“The greater and counterbalancing magnetic field of grace and goodness”

(Neil, again.) I think that the last few paragraphs of the Right Reverend Geoffrey Rowell’s “Credo” column in today’s Times can serve as a very helpful reminder of the importance of Lent (they have another context as well). They also make me think – not for the first time, oddly enough – about the theological possibilities of the concept of magnetic fields. If this interests you at all, please do let me know in the comments box.

The Christian tradition holds strongly to the worth and value of each human person. It knows also that as human beings we are desiring animals, and that our desires — “the natural instincts and affections implanted by God” — must be hallowed and directed aright. It speaks of our human condition as fallen or flawed. The violence, hurt and addiction that form so much of our daily reading in newspapers point to that condition which the Christian Church calls original sin, a magnetic field which distorts and warps our judgment. Nations and societies can be caught up in such distortion, as was the case in Nazi Germany, Stalin’s Russia and the addictive consumerism of much popular, Western culture. When St Paul cries out: “The good I would I do not, the evil I would not that I do,” and asks “Who is there to deliver me from this body of death?” he reflects a longing for salvation, for a transforming grace.

One of the great Prayer Book collects addresses God as the one “who alone can order the unruly wills and passions of sinful men”, and prays that “we may love what you command and desire what you promise”. The devices and desires of the human heart need to be set in order. Against the magnetic field of distorted desire, there must be set the greater and counterbalancing magnetic field of grace and goodness, which for Christians is the Holy Spirit, the Lord and Giver of life.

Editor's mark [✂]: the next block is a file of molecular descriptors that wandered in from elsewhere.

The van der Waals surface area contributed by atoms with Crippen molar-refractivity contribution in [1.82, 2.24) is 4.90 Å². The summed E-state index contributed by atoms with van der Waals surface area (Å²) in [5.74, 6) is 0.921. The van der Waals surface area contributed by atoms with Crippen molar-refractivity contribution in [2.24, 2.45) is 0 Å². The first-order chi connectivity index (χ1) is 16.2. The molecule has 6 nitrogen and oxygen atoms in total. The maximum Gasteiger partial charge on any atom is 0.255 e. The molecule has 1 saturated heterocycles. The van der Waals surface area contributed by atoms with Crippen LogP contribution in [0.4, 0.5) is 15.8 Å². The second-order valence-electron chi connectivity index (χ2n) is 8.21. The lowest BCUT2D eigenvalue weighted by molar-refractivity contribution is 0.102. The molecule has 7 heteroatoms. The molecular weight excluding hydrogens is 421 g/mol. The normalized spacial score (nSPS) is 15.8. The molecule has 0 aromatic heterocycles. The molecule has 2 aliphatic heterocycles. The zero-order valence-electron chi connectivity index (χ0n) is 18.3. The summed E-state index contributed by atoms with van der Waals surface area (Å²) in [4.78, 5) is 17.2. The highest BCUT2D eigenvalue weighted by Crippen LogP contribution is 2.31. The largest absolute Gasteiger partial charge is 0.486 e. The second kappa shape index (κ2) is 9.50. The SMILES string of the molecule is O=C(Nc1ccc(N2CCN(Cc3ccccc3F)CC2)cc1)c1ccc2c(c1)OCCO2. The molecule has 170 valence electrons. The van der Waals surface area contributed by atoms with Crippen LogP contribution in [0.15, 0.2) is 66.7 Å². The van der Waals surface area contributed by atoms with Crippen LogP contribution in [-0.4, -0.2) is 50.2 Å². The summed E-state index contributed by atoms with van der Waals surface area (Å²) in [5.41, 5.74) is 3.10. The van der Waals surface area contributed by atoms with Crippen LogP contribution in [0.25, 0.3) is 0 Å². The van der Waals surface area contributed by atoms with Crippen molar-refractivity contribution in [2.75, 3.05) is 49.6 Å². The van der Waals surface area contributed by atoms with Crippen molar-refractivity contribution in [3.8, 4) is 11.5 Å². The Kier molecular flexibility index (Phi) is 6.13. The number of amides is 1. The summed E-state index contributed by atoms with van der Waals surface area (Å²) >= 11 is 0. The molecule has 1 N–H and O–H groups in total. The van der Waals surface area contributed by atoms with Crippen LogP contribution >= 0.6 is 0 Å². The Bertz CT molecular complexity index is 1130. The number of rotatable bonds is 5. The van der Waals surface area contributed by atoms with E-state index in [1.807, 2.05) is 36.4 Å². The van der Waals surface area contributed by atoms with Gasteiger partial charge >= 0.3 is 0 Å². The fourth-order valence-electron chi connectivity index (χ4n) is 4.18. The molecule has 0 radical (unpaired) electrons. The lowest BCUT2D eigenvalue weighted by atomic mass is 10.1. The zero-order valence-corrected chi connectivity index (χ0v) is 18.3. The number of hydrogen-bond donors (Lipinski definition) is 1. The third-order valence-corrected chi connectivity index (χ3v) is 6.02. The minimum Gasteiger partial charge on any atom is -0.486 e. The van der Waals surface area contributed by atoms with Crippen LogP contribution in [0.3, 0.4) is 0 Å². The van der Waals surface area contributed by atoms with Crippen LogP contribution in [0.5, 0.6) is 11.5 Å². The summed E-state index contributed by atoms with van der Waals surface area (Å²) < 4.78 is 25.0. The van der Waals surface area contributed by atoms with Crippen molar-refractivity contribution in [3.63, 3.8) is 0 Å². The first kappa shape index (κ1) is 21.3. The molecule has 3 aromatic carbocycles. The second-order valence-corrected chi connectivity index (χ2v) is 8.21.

The Christian faith proclaims that we cannot pull ourselves up by our own bootstraps, cannot find the way of wisdom and human flourishing without the grace and the love of God. To be loved is to know oneself valued, to know the love of God is to know the secret of eternal life, the only life that really matters. “In thy light shall we see light,” sings the psalmist. “Be you transformed by the renewing of your minds,”’ writes Paul. As Ash Wednesday comes next week, and Lent begins, we are called “to turn away from sin and be faithful to Christ”, to know our need of grace that we may have a right judgment in all things and so find in the stress and rush of life that enduring peace of God which passes all understanding.


About catholicsensibility

Todd lives in the Pacific Northwest, serving a Catholic parish as a lay minister.
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